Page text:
Despite mixed-to-dismissive reviews, Pitch Black made something like $30 million in profit on its $23 million budget, and that combined with Diesel’s post-Furious heat sort of explains how Chronicles of Riddick got the green light. But only sort of. Chronicles opens with an enormous Art Deco spaceship adorned with scowling iron faces launching deadly balls of light into a planet’s atmosphere; until Dame Judi Dench’s voice-over kicks in, it’s unclear if you’re watching the movie or a really, really pretentious CGI-animated production-company logo. That feeling never quite goes away. Dench — Diesel’s favorite actress, he’s said — proceeds to deliver the kind of info-dump narration that got David Lynch’s Dune laughed off movie screens in 1984. We’re introduced to the Necromongers, a militaristic death cult bent on exterminating or subjugating all life in the universe to prepare for rebirth in a dark promised land called the Underverse, which is separated from our world by something called the Threshold, the mere mention of which gets the Necromongers pretty excited.

All the proper names are this generic. There are planets called “Planet 6 of the UV System” and “Helion Prime,” whose chief export is golden iced tea–commercial sunlight. It looks a little like Lando Calrissian’s Cloud City and a little like the fake-outdoors part of a Tunisian-themed casino; the Imam is waiting there. Pitch Black created its alien world with nothing but a patch of Australian outback and some hyper-intense color grading; here the production design, by Stargate’s Holger Gross, is an elaborate and tortured indigestion-dream about Dune and H.R. Giger and the parts of the ’80s Masters of the Universe movie that stole from Jack Kirby’s Fourth World. The whole enterprise feels perfectly, yearningly derivative of other, better sci-fi/fantasy films, and I kind of love that about it — it’s a movie that can’t resist taking every toy out of the toy box. One minute it’s the Conan reboot Diesel never got to make. Then he’s running across rooftops in a cape, like Batman. Then he’s staring off into the distance, brooding and mysterious, shot from below so that his reflective contacts give him a Man Who Fell to Earth quality. Turns out he’s this world’s Han Solo but also its Luke Skywalker, a lost man-child with a Very Special Destiny. He’s one of the last of the Furyans, who the Necromongers exterminated after it was prophesied that a Furyan would one day kill their leader — played by Colm Feore, he says amazing bad-guy lines like “Take him before the quasi-deads!”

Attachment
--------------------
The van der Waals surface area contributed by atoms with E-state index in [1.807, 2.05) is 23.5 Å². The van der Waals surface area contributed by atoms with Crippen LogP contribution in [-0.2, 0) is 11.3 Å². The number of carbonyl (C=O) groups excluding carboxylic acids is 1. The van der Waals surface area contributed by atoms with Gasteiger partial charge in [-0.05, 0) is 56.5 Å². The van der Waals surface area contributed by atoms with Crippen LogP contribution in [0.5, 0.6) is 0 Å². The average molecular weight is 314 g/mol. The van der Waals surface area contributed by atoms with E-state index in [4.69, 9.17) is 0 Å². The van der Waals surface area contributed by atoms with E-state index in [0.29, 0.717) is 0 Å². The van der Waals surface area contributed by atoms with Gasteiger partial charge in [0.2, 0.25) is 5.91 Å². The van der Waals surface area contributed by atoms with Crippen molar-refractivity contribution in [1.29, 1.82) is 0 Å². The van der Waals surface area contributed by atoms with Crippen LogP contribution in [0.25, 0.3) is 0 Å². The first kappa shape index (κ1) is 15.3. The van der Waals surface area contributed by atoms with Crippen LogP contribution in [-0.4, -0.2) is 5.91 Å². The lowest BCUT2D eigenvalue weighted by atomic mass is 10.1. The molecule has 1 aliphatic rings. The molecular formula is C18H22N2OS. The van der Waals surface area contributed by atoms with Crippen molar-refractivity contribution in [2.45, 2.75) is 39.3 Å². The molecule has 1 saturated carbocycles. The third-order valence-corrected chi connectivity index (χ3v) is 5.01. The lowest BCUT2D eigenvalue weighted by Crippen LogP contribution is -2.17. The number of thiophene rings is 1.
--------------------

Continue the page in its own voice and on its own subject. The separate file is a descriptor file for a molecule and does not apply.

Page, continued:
So it’s overlong and overstuffed. It has fifth-act problems. It has Karl Urban with a Jared Leto bro-hawk and Thandie Newton playing the Queen of the Necromongers. It has one of the least subtle Refusal of the Call moments in the history of Joseph Campbellian screenwriting: A little girl says, “Riddick, are you going to stop the new monsters now?” and Riddick puts his Jedi hood up and walks away. But it’s also full of odd resonances. Helion Prime is depicted as a vibrantly and almost pointedly multicultural paradise whose capital is the city of “New Mecca”; we’re not specifically told that the Imam’s faith represents their mainstream, but after the Necromongers (mostly whiter-than-white under their armor, except for Newton) begin their invasion, determined to make converts or corpses, the movie plays like a sneaky Iraq War commentary, with Diesel as the principled outsider drawn into the role of lone-man insurgency. Writing in Bad Subjects in 2004, Tomasz Kitlinski and Joe Lockard called Chronicles “a study in anti-Bush culture… a film of opposition to the civilizational claims of empires, to the demand to submit to an integrationist globalism.”

And then Riddick tells a guy “I’ll kill you with my teacup” and then does exactly that! There’s something quixotic and silly about contriving a vast sci-fi universe and its various underverses just to create excuses for a goggled Diesel to turn to camera and make his glowering you-shouldn’t-have-done-that face while lit in orange like Cam’ron on the cover of Confessions of Fire. But there’s also something brave and touching about how thoroughly this movie believes in Riddick and his world, how high it gets on its own supply of boldly borrowed ideas. There are Riddick-verse quasi-deadheads out there who’ll insist that Pitch Black is a marvel of economy and Chronicles is textbook overreach, and who’ve already hailed the bare-bones Riddick as a welcome return to form. Fine. But part of me still wants to see whatever prog-rock-gatefold-cover ridiculousness Twohy had in mind for the second and third Chronicles sequels, even if he can only afford to make them as Syfy original movies starring Chris Daughtry (or cartoons, like 2004’s great Chronicles of Riddick: Dark Fury, animated by Æon Flux creator Peter Chung). We’ve come further with Riddick than anyone except maybe Diesel would have expected 13 years ago; we can’t stop here at the threshold. No sleep till the Underverse.

Filed Under: Vin Diesel

Alex Pappademas is a staff writer for Grantland.